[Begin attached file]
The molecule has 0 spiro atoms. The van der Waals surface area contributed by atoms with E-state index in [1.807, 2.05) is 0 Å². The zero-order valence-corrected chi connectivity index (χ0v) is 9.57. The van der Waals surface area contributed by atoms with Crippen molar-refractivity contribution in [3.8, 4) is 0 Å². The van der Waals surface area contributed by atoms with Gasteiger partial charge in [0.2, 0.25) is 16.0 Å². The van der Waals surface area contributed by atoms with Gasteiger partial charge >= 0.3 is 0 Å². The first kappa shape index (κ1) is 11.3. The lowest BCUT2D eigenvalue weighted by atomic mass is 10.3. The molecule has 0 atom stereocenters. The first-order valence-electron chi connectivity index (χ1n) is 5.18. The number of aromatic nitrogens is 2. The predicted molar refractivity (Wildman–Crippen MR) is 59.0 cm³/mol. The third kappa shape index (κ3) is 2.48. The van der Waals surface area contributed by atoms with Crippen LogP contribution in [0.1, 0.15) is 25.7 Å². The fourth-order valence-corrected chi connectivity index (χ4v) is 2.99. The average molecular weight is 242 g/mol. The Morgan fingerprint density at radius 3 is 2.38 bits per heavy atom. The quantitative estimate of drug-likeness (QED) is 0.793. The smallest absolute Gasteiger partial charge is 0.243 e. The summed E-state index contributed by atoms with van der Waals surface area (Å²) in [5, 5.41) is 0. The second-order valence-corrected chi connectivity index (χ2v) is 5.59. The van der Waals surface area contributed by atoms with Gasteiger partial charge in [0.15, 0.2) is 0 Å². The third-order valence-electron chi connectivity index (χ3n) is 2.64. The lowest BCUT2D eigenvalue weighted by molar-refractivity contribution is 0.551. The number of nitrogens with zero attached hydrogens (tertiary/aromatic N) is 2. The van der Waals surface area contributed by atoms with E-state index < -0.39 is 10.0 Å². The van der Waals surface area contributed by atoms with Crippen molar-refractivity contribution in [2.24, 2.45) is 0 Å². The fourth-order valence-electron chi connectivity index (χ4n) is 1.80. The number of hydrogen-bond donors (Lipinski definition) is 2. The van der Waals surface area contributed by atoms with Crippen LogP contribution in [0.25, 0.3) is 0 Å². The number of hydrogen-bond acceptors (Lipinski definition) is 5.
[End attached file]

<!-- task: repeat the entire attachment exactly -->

The molecule has 0 spiro atoms. The van der Waals surface area contributed by atoms with E-state index in [1.807, 2.05) is 0 Å². The zero-order valence-corrected chi connectivity index (χ0v) is 9.57. The van der Waals surface area contributed by atoms with Crippen molar-refractivity contribution in [3.8, 4) is 0 Å². The van der Waals surface area contributed by atoms with Gasteiger partial charge in [0.2, 0.25) is 16.0 Å². The van der Waals surface area contributed by atoms with Gasteiger partial charge >= 0.3 is 0 Å². The first kappa shape index (κ1) is 11.3. The lowest BCUT2D eigenvalue weighted by atomic mass is 10.3. The molecule has 0 atom stereocenters. The first-order valence-electron chi connectivity index (χ1n) is 5.18. The number of aromatic nitrogens is 2. The predicted molar refractivity (Wildman–Crippen MR) is 59.0 cm³/mol. The third kappa shape index (κ3) is 2.48. The van der Waals surface area contributed by atoms with Crippen LogP contribution in [0.1, 0.15) is 25.7 Å². The fourth-order valence-corrected chi connectivity index (χ4v) is 2.99. The average molecular weight is 242 g/mol. The Morgan fingerprint density at radius 3 is 2.38 bits per heavy atom. The quantitative estimate of drug-likeness (QED) is 0.793. The smallest absolute Gasteiger partial charge is 0.243 e. The summed E-state index contributed by atoms with van der Waals surface area (Å²) in [5, 5.41) is 0. The second-order valence-corrected chi connectivity index (χ2v) is 5.59. The van der Waals surface area contributed by atoms with Gasteiger partial charge in [0.15, 0.2) is 0 Å². The third-order valence-electron chi connectivity index (χ3n) is 2.64. The lowest BCUT2D eigenvalue weighted by molar-refractivity contribution is 0.551. The number of nitrogens with zero attached hydrogens (tertiary/aromatic N) is 2. The van der Waals surface area contributed by atoms with E-state index < -0.39 is 10.0 Å². The van der Waals surface area contributed by atoms with Crippen molar-refractivity contribution in [2.24, 2.45) is 0 Å². The fourth-order valence-electron chi connectivity index (χ4n) is 1.80. The number of hydrogen-bond donors (Lipinski definition) is 2. The van der Waals surface area contributed by atoms with Crippen LogP contribution in [0.25, 0.3) is 0 Å². The number of hydrogen-bond acceptors (Lipinski definition) is 5.